13. Effects of boundary layer on flame propagation generated by forced ignition behind an incident shock wave

    NASA Astrophysics Data System (ADS)

    Ishihara, S.; Tamura, S.; Ishii, K.; Kataoka, H.

    2016-07-01

    To study the effects of the boundary layer on the deflagration to detonation transition (DDT) process, the mixture behind an incident shock wave was ignited using laser breakdown. Ignition timing was controlled so that the interaction of the resulting flame with a laminar or turbulent boundary layer could be examined. In the case of the interaction with a laminar boundary layer, wrinkling of the flame was observed after the flame reached the corner of the channel. On the other hand, interaction with the turbulent boundary layer distorted the flame front and increased the spreading rate of the flame followed by prompt DDT. The inner structure of the turbulent boundary layer plays an important role in the DDT process. The region that distorted the flame within the turbulent boundary layer was found to be the intermediate region 0.01< y/δ < 0.4 , where y is the distance from the wall and δ is the boundary layer thickness. The flame disturbance by the turbulent motions is followed by the flame interaction with the inner layer near the wall, which in turn generates a secondary-ignition kernel that produced a spherical accelerating flame, which ultimately led to the onset of detonation. After the flame reached the intermediate region, the time required for DDT was independent of the ignition position. The effect of the boundary layer on the propagating flame, thus, became relatively small after the accelerating flame was generated.

  14. Experimental results for film cooling in 2-D supersonic flow including coolant delivery pressure, geometry, and incident shock effects

    NASA Technical Reports Server (NTRS)

    Olsen, George C.; Nowak, Robert J.; Holden, Michael S.; Baker, N. R.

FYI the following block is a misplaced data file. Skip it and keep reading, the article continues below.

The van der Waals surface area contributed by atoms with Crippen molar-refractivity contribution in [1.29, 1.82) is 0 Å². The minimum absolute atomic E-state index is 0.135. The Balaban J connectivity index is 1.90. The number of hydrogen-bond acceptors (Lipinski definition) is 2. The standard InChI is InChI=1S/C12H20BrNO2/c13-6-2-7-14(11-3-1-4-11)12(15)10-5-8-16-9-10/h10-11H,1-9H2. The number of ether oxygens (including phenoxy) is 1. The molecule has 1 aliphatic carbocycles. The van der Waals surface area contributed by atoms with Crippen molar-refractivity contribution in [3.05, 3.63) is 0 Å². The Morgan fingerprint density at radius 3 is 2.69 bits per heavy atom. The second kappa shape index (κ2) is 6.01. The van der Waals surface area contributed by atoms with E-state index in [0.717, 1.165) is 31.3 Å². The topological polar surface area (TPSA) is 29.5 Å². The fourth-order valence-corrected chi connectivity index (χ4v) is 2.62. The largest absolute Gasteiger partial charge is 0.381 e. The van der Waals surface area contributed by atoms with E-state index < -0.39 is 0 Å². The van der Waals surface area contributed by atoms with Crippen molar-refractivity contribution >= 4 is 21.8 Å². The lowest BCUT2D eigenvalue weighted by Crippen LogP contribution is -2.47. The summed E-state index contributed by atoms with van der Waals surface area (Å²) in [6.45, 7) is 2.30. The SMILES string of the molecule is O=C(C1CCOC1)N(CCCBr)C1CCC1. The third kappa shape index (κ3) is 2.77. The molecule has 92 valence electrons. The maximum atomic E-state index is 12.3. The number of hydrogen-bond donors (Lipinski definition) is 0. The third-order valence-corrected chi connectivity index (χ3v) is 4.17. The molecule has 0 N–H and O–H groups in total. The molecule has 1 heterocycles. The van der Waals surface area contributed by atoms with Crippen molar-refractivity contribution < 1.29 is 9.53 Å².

1990-01-01

    An experimental program was conducted to establish some design parameters important to a supersonic film cooling system in a scramjet engine. A simple non-combusting two-dimensional flow configuration was used to isolate the film cooling phenomena. Parameters investigated include coolant delivery pressure, slot height and lip thickness, and incident shock location and strength. Design guidelines for use in engineering and trade studies are presented.

  15. The Numerical Calculation of Flow Past Conical Bodies Supporting Elliptic Conical Shock Waves at Finite Angles of Incidence

    NASA Technical Reports Server (NTRS)

    Briggs, Benjamin R.

    1960-01-01

    The inverse method, with the shock wave prescribed to be an elliptic cone at a finite angle of incidence, is applied to calculate numerically the supersonic perfect-gas flow past conical bodies not having axial symmetry. Two formulations of the problem are employed, one using a pair of stream functions and the other involving entropy and components of velocity. A number of solutions are presented, illustrating the numerical methods employed, and showing the effects of moderate variation of the initial parameters.

  16. Shock-absorbing insoles reduce the incidence of lower limb overuse injuries sustained during Royal Marine training.

    PubMed

    House, Carol; Reece, Allyson; Roiz de Sa, Dan

    2013-06-01

    This study was undertaken to determine whether the incidence of lower limb overuse injuries (LLOIs) sustained during Royal Marine training could be reduced by issuing the recruits with shock-absorbing insoles (SAIs) to wear in their military boots. This was a retrospective longitudinal trial conducted in two phases. Injury data from 1,416 recruits issued with standard Saran insoles and 1,338 recruits issued with SAI were compared. The recruits in the two groups were of similar height, body mass, and aerobic fitness and followed the same training course. The incidence of LLOI sustained by the recruits was lower (p < 0.05) in the SAI Group (19.0%) compared to the Saran Insole Group (31.7%). The incidences of lower limb stress fractures, tibial periostitis, tenosynovitis of foot, achilles tendonopathy, other tendonopathy and anterior knee pain were lower (p < 0.05) in the SAI Group. Tibial stress fracture incidence was lower (p < 0.05) in the SAI Group but metatarsal and femoral stress fracture incidences were the same for the two insole groups. Thus, issuing SAIs to military recruits undertaking a sustained, arduous physical training program with a high incidence of LLOI would provide a beneficial reduction in the incidence of LLOI.